The National Highway Traffic Safety Administration (NHTSA) has released estimates for deaths on U.S. roads in 2021. It projects that there were 42,915 fatalities in motor vehicle crashes. This was a 10.5% increase over 2020’s 38,824 vehicle-related deaths. It was also the highest number since 2005. Fatalities went up in 44 states, the District of Columbia and Puerto Rico. California was the state with the second most fatalities, trailing only Texas.
The NRSS plan
This alarming upswing prompted a quick response from the United States Department of Transportation, which unveiled the National Roadway Safety Strategy (NRSS). The program will get $6 billion in funding from President Biden’s bipartisan Infrastructure Law over five years.
“We face a crisis on America’s roadways that we must address together,” said U.S. Transportation Secretary Pete Buttigieg. “With our National Roadway Safety Strategy and the President’s Bipartisan Infrastructure Law, we are taking critical steps to help reverse this devastating trend and save lives on our roadways.”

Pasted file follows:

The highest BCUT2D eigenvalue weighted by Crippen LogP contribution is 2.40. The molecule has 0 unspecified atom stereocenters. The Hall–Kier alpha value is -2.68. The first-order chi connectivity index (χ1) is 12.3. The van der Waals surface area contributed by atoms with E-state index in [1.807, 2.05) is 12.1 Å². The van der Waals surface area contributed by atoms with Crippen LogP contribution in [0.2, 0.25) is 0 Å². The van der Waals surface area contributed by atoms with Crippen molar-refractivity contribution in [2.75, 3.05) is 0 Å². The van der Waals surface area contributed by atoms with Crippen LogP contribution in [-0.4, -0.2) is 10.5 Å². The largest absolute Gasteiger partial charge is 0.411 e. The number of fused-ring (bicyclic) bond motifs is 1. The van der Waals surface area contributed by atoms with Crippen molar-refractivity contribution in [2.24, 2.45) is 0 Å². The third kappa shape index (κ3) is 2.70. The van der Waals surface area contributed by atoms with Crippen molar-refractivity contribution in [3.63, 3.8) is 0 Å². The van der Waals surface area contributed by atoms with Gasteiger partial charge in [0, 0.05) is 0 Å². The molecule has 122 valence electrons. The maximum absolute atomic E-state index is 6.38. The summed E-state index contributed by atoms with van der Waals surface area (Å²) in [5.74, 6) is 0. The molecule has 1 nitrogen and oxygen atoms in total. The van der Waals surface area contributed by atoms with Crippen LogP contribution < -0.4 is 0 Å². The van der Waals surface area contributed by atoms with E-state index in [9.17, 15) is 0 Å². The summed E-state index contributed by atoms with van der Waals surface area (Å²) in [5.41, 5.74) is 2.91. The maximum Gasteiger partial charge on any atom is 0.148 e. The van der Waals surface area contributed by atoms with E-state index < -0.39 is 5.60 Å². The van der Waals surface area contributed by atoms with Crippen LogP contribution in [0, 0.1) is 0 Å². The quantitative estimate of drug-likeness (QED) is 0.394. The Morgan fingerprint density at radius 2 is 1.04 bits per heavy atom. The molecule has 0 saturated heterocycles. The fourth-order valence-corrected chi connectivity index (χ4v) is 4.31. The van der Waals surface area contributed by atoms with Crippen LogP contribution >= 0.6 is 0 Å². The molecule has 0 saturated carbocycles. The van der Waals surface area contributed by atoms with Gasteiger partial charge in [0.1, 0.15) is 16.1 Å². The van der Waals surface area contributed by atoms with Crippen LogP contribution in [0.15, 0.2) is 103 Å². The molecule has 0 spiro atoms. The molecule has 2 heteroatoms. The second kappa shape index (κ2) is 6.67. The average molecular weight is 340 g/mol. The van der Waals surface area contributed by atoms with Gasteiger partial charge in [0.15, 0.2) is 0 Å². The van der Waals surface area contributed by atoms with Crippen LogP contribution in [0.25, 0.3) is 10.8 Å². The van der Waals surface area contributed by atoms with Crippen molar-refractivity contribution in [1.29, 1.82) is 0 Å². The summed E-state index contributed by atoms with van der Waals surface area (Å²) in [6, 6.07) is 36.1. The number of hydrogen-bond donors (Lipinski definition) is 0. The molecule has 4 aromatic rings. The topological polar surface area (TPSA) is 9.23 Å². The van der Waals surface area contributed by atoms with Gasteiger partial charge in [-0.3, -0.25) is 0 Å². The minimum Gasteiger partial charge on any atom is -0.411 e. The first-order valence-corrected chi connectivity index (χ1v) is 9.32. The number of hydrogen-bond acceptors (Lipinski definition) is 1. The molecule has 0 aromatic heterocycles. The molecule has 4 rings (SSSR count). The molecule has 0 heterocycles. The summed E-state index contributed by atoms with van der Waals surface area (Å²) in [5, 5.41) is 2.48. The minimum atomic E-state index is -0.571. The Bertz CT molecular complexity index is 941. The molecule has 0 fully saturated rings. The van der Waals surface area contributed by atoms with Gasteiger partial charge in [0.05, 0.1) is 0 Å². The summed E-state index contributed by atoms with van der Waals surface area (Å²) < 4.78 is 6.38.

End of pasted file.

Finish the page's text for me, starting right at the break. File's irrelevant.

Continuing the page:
The steps include:
- Mandatory updates of the manual for Uniform Traffic Control Devices, including lane markers, establishing speed limits, placing and updating traffic lights, and other precautions to help drivers travel safely.
- Use the Complete Streets policies at the local, state and federal level to design and build safer roads.
- Embrace Highway Safety Improvement Program’s data-driven updates for making roads safer.
Why was 2021 so dangerous?
According to the Governor’s Highway Safety Association, the increase in fatalities was due to the increasingly dangerous driving behavior exhibited on the roads. Many picked up some bad driving habits when traffic was lighter during the pandemic. The behavior includes driving under the influence, speeding, reckless driving, and driving while distracted. Making matters worse, Americans drove 325 billion more miles in 2021, which was an 11.2% increase.
Legal action can complement policies and enforcement
Agencies across the country are responding to this dangerous trend, but reckless drivers were a major reason for the surge. Victims and their families can seek damages for wrongful death, loss of income, pain and suffering, and related expenses due to the other driver’s negligence or the municipality’s outdated or poorly designed roads.